Navigating the FTC’s Non-Compete Ban: Strategies for Protecting Proprietary Information

Katherine M. Flett

By Katherine M. Flett

noncompeteAuthored by Katherine M. Flett with assistance from Jack Stiens, contributor

The FTC’s recent rule effectively banning non-compete agreements is set to take effect on September 4, 2024. Before the ban takes effect, employers who have qualifying non-compete agreements in place with their employees are obligated to provide explicit notice to current and former workers that their non-compete agreement is no longer in effect and may no longer be enforced against them. Given its potential to dramatically alter employer-employee relationships and the security of proprietary information, businesses should understand and take steps to mitigate the possible consequences of the ban before September.

There are several exceptions to the new FTC ban, the most significant being the “senior executive” exception. The rule defines “senior executive” as an employee earning more than $151,164 annually (inclusive of salary, commissions, nondiscretionary bonuses, and other nondiscretionary compensation) in a “policy-making position.” The FTC defines a “policy-making position” as: (1) the President, CEO, or equivalent; (2) any other officer (Vice President, Secretary, Treasurer, CFO, comptroller, or principal accounting officer) who has policy-making authority; or (3) or any other person who has policy-making authority. It is the third prong of this definition that will likely be left to the interpretation of courts around the U.S. The FTC estimates that this class of workers accounts for less than 1% of all employees.

While there are some other narrow exceptions to the rule, a vast majority of employer-employee relationships will be subject to the new FTC ruling. Predictably, there are already several lawsuits pending against the FTC seeking a nationwide stay and injunction against enforcement of the final rule.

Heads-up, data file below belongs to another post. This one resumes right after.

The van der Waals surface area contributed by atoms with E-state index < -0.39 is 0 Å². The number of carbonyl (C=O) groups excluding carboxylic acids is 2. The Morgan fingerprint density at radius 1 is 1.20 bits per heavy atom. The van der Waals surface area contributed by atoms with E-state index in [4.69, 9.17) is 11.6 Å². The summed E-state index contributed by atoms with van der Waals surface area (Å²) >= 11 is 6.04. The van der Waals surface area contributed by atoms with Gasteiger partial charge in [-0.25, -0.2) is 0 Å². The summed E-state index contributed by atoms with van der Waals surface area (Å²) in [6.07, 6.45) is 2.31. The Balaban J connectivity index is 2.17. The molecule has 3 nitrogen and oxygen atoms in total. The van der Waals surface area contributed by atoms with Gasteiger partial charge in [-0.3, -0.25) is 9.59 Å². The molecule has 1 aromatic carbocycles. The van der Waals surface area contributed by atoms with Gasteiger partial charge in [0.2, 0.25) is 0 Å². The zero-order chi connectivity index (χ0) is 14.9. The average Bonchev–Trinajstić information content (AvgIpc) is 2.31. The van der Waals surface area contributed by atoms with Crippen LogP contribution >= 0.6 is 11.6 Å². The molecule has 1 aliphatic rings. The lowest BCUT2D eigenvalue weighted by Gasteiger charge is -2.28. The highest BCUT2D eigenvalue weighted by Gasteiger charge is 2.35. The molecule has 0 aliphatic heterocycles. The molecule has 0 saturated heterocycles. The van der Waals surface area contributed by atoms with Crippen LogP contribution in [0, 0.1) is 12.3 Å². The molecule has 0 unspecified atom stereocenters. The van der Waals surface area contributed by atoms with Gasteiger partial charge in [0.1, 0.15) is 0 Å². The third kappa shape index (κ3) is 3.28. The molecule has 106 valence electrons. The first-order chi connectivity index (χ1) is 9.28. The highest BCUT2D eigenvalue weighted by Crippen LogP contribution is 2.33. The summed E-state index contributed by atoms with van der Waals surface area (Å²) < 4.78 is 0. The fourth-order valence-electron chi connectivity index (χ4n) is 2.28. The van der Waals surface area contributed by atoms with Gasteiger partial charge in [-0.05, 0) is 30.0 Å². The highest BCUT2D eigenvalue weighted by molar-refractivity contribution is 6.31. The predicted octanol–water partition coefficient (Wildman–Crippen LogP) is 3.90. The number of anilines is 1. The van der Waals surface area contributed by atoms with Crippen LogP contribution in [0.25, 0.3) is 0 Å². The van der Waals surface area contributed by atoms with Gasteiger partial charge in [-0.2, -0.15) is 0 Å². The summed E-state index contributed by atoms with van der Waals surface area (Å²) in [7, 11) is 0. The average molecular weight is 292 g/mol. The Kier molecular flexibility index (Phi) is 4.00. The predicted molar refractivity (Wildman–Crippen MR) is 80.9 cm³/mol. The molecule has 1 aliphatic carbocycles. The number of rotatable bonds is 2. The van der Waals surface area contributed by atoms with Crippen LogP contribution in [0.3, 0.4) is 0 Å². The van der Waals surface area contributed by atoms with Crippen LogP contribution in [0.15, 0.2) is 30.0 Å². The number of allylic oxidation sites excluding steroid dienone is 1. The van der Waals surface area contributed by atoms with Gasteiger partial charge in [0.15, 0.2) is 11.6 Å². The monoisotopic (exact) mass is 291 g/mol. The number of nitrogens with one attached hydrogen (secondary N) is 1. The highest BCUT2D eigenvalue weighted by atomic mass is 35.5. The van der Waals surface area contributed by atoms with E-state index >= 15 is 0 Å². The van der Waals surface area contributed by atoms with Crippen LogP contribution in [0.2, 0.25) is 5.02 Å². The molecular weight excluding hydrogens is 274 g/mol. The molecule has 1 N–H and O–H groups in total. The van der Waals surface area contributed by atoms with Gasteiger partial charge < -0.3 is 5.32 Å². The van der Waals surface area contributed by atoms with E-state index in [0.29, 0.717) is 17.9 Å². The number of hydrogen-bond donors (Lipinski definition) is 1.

Regardless, businesses should consider alternative tools to protect their proprietary information. One such tool is trade secret enforcement. Trade secrets can be any propriety information that derives value from its exclusivity from the general public/competitors, such as business strategies, manufacturing processes, and consumer data. Generally, trade secrets are protected as proprietary information as long as an employer takes “reasonable measures” against improper disclosure of them. Missouri has adopted the Uniform Trade Secrets Act, along with many other states, which prohibits the disclosure of trade secrets to third parties without consent. If successful in proving a claim under the Missouri Uniform Trade Secrets Act, a business can recover the actual loss caused by misappropriation, any unjust enrichment to the employee or former employee caused by misappropriation, punitive damages, and its reasonable attorneys’ fees. Injunctive relief is also an available remedy. Employers can implement confidentiality and nondisclosure agreements to further safeguard trade secrets and other sensitive information from being compromised by current and former employees.

Another tool is the use of non-solicitation agreements, which are unaffected by the FTC ruling. Non-solicitation agreements prevent former employees from soliciting business from a previous employer’s customers or soliciting other employees to leave employment. The terms of such agreements must be “reasonable” or they will be deemed unenforceable by the court. Typically, a non-solicitation agreement prohibiting an employee from soliciting customers they were in contact with while employed by the company for a period of two years is considered reasonable and enforceable. However, unlike a non-compete agreement, a non-solicitation agreement does not prevent a former employee from seeking job opportunities with competitors. Regardless, non-solicitation agreements, when used alongside other measures, can help fill the void left by the elimination of non-competes by protecting important customer lists or preventing the poaching of talent at your company.

As the ban on non-compete agreements gets closer, it is critical for businesses to consult with legal counsel to navigate this new ban effectively.

Posted by Attorney Katherine M. Flett with assistance from Jack Stiens, law clerk. Flett is a member of the litigation team whose primary focus is on assisting clients in business litigation, employment law, real estate, insurance defense, and bankruptcy matters. Stiens, law clerk, is a student at the University of Missouri School of Law and a graduate of the University of Missouri-Columbia.


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